AMLIN ANDRETTI FORMULA E TEAM / Andretti ATEC-01 (planned), Spark-Renault SRT01-e

Drivers: Robin Frijns (No. 27), Simona de Silvestro (No. 28)

SEASON 1 RECAP: Second and fourth with Franck Montagny and Charles Pic in the Formula E opener served as exactly zero indication of how Andretti FE’s season would play out. Six more additional drivers later, the team had two more runner-up results, three poles, and sixth place in the team’s championship.

SEASON 2 OUTLOOK: A troublesome preseason testing period forced the team to revert back to the season one powertrain. In Frijns and de Silvestro they have two new, capable but oft-unlucky drivers; in Amlin, they also have an additional new partner. Good potential here, but can they convert the potential energy into kinetic energy? Apologies for the lame scientific pun here.

TEAM AGURI / Spark-Renault SRT01-e

Drivers: Antonio Felix da Costa (No. 55), Nathaniel Berthon (No. 77)

SEASON 1 RECAP: Neither da Costa nor whoever his teammate was – Katherine Legge or Salvador Duran – did particularly well in qualifying, although the Portuguese driver frequently moved forward in the races. A win in Argentina was no less than he deserved.

SEASON 2 OUTLOOK: It doesn’t look promising on paper. The team was the last to confirm its driver lineup and with the older powertain package, is not bound to be a pacesetter. Then again, if the new powertrains have issues further up the grid, who knows?

MAHINDRA RACING FORMULA E TEAM / Mahindra M2ELECTRO

Drivers: Bruno Senna (No. 21), Nick Heidfeld (No. 23)

SEASON 1 RECAP: Mahindra scored all but 12 of its 58 points from the first six races, and then went on a second-half drought. Neither Senna nor his first season teammate Karun Chandhok really factored into the races, and the team was one of only two who failed to finish on the podium in season one (Trulli).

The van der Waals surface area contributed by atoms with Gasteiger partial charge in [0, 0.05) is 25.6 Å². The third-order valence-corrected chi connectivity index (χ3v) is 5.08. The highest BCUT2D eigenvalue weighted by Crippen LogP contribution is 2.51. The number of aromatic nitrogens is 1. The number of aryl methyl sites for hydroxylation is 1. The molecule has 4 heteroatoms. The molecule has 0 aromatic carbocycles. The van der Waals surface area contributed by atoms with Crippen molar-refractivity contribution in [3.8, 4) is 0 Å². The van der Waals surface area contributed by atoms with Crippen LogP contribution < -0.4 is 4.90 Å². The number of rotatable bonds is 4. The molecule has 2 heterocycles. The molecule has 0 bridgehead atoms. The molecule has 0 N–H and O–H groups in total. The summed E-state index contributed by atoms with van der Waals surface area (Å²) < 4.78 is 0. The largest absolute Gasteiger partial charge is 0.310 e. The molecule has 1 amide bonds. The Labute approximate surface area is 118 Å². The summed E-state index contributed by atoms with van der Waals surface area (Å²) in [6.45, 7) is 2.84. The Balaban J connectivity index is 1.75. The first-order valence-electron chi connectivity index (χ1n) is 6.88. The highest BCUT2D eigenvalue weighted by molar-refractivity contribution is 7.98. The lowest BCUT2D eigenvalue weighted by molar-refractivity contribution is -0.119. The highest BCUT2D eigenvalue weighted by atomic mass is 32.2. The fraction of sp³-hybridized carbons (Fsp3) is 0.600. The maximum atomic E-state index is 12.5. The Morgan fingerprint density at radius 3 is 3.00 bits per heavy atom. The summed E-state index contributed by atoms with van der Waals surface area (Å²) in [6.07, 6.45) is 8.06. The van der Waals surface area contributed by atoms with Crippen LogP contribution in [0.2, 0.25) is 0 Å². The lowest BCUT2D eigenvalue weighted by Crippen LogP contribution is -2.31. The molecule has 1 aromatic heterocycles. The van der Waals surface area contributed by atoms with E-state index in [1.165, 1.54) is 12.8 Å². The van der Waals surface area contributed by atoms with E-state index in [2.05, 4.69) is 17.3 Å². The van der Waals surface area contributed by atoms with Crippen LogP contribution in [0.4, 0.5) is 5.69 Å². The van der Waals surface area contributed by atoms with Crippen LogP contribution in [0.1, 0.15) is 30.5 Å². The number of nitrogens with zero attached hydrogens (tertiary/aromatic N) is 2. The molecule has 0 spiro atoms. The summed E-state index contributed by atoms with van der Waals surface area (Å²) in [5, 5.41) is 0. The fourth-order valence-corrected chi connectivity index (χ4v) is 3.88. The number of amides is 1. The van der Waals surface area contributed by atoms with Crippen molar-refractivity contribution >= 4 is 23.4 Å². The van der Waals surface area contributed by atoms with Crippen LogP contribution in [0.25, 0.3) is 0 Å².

SEASON 2 OUTLOOK: Heidfeld joins Senna this year, with the frequently unlucky German now partnered with the driver who replaced him at Renault F1 in 2011. Funny how that works. You’d expect the team to improve this year, certainly with a podium if not the team’s first FE win.

VENTURI FORMULA E TEAM / Venturi VM200-FE-01

Drivers: Stephane Sarrazin (No. 4), Jacques Villeneuve (No. 12)

SEASON 1 RECAP: The team’s most memorable moment came in the opener with Nick Heidfeld’s scary-looking accident on the final lap at Beijing while battling for the win. Things only went down from there, although Heidfeld inherited a podium in Moscow and Sarrazin took the pole at the season finale in London.

SEASON 2 OUTLOOK: In Sarrazin and Villeneuve, Venturi has gone for the perfect-for-2008 Peugeot LMP1 lineup, but perhaps not the best for modern-day single seaters. Villeneuve will no doubt draw attention, but how will the past Formula 1 and Indy 500 champ adapt to his first regular single-seater season in nearly a decade?

TRULLI FORMULA E TEAM / Motomatica JT-01

Drivers: Vitantonio Liuzzi (No. 10), Salvador Duran (No. 18)

SEASON 1 RECAP: Highlights were few and far-between for Jarno Trulli’s team in its first season on the grid, following a late takeover what had been the planned Drayson effort. Trulli himself qualified well on occasion, but had few results to speak of. The second car was a round-robin with Liuzzi running most of the season, but he, nor Michela Cerruti, nor Alex Fontana ever really troubled the front-runners.

SEASON 2 OUTLOOK: Other than Aguri this is perhaps the least distinguished driver lineup on the grid. Liuzzi remains a driver who occasionally punches above his weight but is far from his peak; Duran had a modicum of good qualifying runs with eighth-to-10th place efforts late last year. Points may be hard to come by once again.

CALENDAR (SEASON 1 WINNER)

The calendar for season two is similar to season one, with two notable changes. The TBA date is yet to be formally confirmed but is anticipated to be at Mexico City, Mexico; meanwhile Paris has its first crack at an FE race, replacing the date that had been occupied by Monaco (Sebastien Buemi won). The TBA date replaces Miami, a race won by Nicolas Prost.

1. Oct. 24: Beijing, China (Lucas di Grassi)
2. Nov. 7: Putrajaya, Malaysia (Sam Bird)
3. Dec. 19: Punta del Este, Uruguay (Sebastien Buemi)
4. Feb. 6: Buenos Aires, Argentina (Antonio Felix da Costa)
5. Mar. 12: TBA* (New event)
6. Apr. 2: Long Beach, Calif., USA (Nelson Piquet Jr.)